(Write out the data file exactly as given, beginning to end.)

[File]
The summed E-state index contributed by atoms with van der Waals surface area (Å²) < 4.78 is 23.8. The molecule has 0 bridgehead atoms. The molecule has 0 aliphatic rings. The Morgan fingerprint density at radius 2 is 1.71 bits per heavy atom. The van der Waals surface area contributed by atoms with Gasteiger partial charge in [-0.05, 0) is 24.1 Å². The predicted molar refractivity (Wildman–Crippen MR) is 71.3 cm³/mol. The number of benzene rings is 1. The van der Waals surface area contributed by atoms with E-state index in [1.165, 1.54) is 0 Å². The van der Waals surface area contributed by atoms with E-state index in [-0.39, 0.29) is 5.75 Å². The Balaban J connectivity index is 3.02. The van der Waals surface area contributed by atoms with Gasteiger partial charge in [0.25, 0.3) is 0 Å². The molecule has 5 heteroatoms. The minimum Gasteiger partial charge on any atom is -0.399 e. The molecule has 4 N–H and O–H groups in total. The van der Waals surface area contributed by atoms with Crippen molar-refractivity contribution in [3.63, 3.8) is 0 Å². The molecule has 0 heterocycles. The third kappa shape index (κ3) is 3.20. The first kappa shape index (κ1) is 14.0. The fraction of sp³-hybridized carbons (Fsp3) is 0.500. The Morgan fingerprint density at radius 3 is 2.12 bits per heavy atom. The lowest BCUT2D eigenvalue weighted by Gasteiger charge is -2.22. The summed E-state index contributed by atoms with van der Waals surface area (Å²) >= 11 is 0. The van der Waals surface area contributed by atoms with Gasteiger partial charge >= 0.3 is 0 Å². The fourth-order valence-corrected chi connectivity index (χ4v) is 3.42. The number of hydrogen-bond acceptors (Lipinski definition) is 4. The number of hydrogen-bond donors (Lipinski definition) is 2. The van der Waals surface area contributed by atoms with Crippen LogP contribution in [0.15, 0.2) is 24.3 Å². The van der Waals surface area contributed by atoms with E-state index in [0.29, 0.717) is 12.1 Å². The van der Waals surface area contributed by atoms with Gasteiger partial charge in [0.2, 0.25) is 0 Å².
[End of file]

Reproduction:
The summed E-state index contributed by atoms with van der Waals surface area (Å²) < 4.78 is 23.8. The molecule has 0 bridgehead atoms. The molecule has 0 aliphatic rings. The Morgan fingerprint density at radius 2 is 1.71 bits per heavy atom. The van der Waals surface area contributed by atoms with Gasteiger partial charge in [-0.05, 0) is 24.1 Å². The predicted molar refractivity (Wildman–Crippen MR) is 71.3 cm³/mol. The number of benzene rings is 1. The van der Waals surface area contributed by atoms with E-state index in [1.165, 1.54) is 0 Å². The van der Waals surface area contributed by atoms with E-state index in [-0.39, 0.29) is 5.75 Å². The Balaban J connectivity index is 3.02. The van der Waals surface area contributed by atoms with Gasteiger partial charge in [0.25, 0.3) is 0 Å². The molecule has 5 heteroatoms. The minimum Gasteiger partial charge on any atom is -0.399 e. The molecule has 4 N–H and O–H groups in total. The van der Waals surface area contributed by atoms with Crippen molar-refractivity contribution in [3.63, 3.8) is 0 Å². The molecule has 0 heterocycles. The third kappa shape index (κ3) is 3.20. The first kappa shape index (κ1) is 14.0. The fraction of sp³-hybridized carbons (Fsp3) is 0.500. The Morgan fingerprint density at radius 3 is 2.12 bits per heavy atom. The lowest BCUT2D eigenvalue weighted by Gasteiger charge is -2.22. The summed E-state index contributed by atoms with van der Waals surface area (Å²) >= 11 is 0. The van der Waals surface area contributed by atoms with Gasteiger partial charge >= 0.3 is 0 Å². The fourth-order valence-corrected chi connectivity index (χ4v) is 3.42. The number of hydrogen-bond acceptors (Lipinski definition) is 4. The number of hydrogen-bond donors (Lipinski definition) is 2. The van der Waals surface area contributed by atoms with Crippen LogP contribution in [0.15, 0.2) is 24.3 Å². The van der Waals surface area contributed by atoms with E-state index in [0.29, 0.717) is 12.1 Å². The van der Waals surface area contributed by atoms with Gasteiger partial charge in [0.2, 0.25) is 0 Å².